Swelling Around The Eyes – Normal Or Lupus Nephritis? Here’s How To Be Safe
Swelling Around The Eyes – Normal Or Lupus Nephritis? Here’s How To Be Safe

By Malla Reddy Narayana on 1 Apr, 2022

The only place you need to refer to get updates on latest medical events ,We at Malla Reddy Narayana Bring these updates to help you protect yourself and your loved ones.

Lupus nephritis is a common complication among individuals with systemic lupus erythematosus, which is more commonly known as lupus. Lupus is a type of autoimmune disease. It leads the immune system to manufacture autoantibodies, which instead of attacking the invading foreign entities start to cause harm to the body’s own tissues and organs. Lupus nephritis develops when lupus autoantibodies attack waste-filtering mechanisms in the kidneys. 

Lupus nephritis the kidney’s ability to perform the following functions:

– Keeping blood pressure and volume under control.

– Filtration of wastes from the blood.

– Maintaining proper amounts of bodily fluids, such as salts, acids, and minerals.

– Hormonal Regulation

All these in the long term lead to kidney inflammation, which can result in elevated blood pressure, reduced kidney function, and even kidney failure.

What causes Lupus Nephritis?

The main cause of lupus nephritis is systemic lupus which causes the autoantibodies, a type of protein produced by the immune system in order to aid in the overall process of fighting off the invading foreign organisms, to attack the healthy tissues instead which results in serious damage to the body.

What are the symptoms of Lupus Nephritis?

The initial symptoms of lupus nephritis start to appear after a span of 5 years after the first appearance of lupus symptoms.

The most prominent symptoms of lupus nephritis include the following

– Swelling around the eyes and lower body due to fluid build-up

– Fever with no underlying cause.

– Presence of blood in the urine.

– Hypertension (high blood pressure).

– Increased urination, particularly at night

– Swelling or soreness in the joints.

– Muscle ache.

– Presence of protein in urine gives it a foamy appearance

– A rash of red skin on the face

– Weight gain as a result of fluid build-up

How is Lupus Nephritis diagnosed?

The healthcare professional will first conduct a physical examination, discuss the symptoms, and assess the overall medical history, apart from those, lupus diagnosis also involves the test of blood and urine which include:

– Antibody blood tests look for elevated levels of proteins produced by the immune system.

– To gauge the extent of damage done by the disease, kidney function tests are performed.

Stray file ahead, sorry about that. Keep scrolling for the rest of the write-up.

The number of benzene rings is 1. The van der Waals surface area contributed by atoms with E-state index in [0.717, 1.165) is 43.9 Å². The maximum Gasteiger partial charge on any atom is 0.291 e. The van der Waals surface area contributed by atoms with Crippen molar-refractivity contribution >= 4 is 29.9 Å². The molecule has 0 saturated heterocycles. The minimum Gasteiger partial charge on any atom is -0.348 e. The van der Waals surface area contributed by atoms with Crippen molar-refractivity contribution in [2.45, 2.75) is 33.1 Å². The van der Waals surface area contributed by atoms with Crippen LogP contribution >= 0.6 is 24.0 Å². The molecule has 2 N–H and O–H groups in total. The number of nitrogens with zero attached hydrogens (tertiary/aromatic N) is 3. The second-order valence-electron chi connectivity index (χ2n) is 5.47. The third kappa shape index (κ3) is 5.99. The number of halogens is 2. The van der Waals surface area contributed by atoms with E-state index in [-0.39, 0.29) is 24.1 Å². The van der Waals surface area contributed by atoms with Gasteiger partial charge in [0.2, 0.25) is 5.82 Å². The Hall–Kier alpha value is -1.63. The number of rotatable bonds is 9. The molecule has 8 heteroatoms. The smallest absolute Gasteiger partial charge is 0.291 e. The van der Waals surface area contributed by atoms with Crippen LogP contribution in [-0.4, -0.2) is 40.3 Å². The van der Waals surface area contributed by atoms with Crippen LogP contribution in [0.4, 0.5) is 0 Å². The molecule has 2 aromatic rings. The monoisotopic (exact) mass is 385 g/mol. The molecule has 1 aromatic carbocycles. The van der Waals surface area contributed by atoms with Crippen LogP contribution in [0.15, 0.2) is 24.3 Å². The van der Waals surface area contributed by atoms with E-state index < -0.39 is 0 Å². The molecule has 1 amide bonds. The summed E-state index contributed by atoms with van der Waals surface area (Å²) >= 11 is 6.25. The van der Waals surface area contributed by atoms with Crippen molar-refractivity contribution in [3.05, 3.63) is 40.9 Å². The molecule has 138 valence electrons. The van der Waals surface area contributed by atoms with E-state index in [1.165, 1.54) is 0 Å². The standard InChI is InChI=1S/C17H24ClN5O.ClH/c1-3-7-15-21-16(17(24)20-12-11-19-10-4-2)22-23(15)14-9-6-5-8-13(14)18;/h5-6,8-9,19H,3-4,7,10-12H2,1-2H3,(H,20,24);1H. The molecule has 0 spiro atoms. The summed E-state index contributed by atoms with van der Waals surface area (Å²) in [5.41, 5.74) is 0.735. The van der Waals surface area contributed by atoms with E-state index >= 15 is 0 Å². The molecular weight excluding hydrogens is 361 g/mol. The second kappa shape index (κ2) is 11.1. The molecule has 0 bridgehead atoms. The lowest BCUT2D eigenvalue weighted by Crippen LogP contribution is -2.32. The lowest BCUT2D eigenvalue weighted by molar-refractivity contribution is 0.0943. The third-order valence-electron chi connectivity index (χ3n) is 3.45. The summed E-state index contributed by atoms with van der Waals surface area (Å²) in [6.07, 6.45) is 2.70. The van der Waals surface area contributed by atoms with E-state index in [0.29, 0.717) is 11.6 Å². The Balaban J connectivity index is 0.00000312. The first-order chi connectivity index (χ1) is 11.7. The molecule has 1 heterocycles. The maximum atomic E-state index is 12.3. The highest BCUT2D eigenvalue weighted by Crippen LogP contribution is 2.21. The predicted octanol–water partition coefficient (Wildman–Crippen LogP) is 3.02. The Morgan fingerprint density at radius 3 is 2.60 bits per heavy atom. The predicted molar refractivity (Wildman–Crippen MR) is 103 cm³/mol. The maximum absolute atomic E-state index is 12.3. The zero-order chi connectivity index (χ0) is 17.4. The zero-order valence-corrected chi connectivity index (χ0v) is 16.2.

– Urinalysis, is a test for the presence of aberrant substances and wastes in urine.

– Protein test, for testing the presence of protein in the urine.

– A kidney biopsy may also be performed by the doctor. In this procedure, a small sample of tissue from the kidneys is taken to help accurately diagnose the extent of damage done to the kidneys.

Methods of treatment

There is no actual cure for lupus nephritis, the main aim of the treatment is:

– Reducing the intensity of the symptoms to the point of remission

– Preventing the condition from worsening

– Maintain the functionality of the kidneys so that the need for dialysis and kidney transplant doesn’t arise.

The most prominent mode of primary treatment involves the following:

– Medicines to regulate blood pressure: To help check the damage due to high blood pressure and loss of protein through the leakage.

– Corticosteroids and immunosuppressive medications: This prevents the immune system from causing harm to healthy cells and tissues of the body.

– Changes in the diet: Build a nutritious diet suited to one’s needs in collaboration with the healthcare professional and a nutritionist will be of great help. Generally, it is advised to reduce the consumption of salt and protein to help the kidneys perform more efficiently. 

– Diuretics: These drugs are used to treat fluid build-up and swelling. Diuretics can also help to lower blood pressure.


Almost 10-20% of individuals with lupus nephritis develop kidney failure, and in that case, the following are needed

– Dialysis: It is a process that cleans the blood when kidneys aren’t performing properly.

– Kidney transplant: It is a medical operation where one of the failing kidneys is replaced with a well functional kidney from a donor and as a person can have a perfectly normal life with a single kidney, this procedure can be life-changing.

Recent Posts For You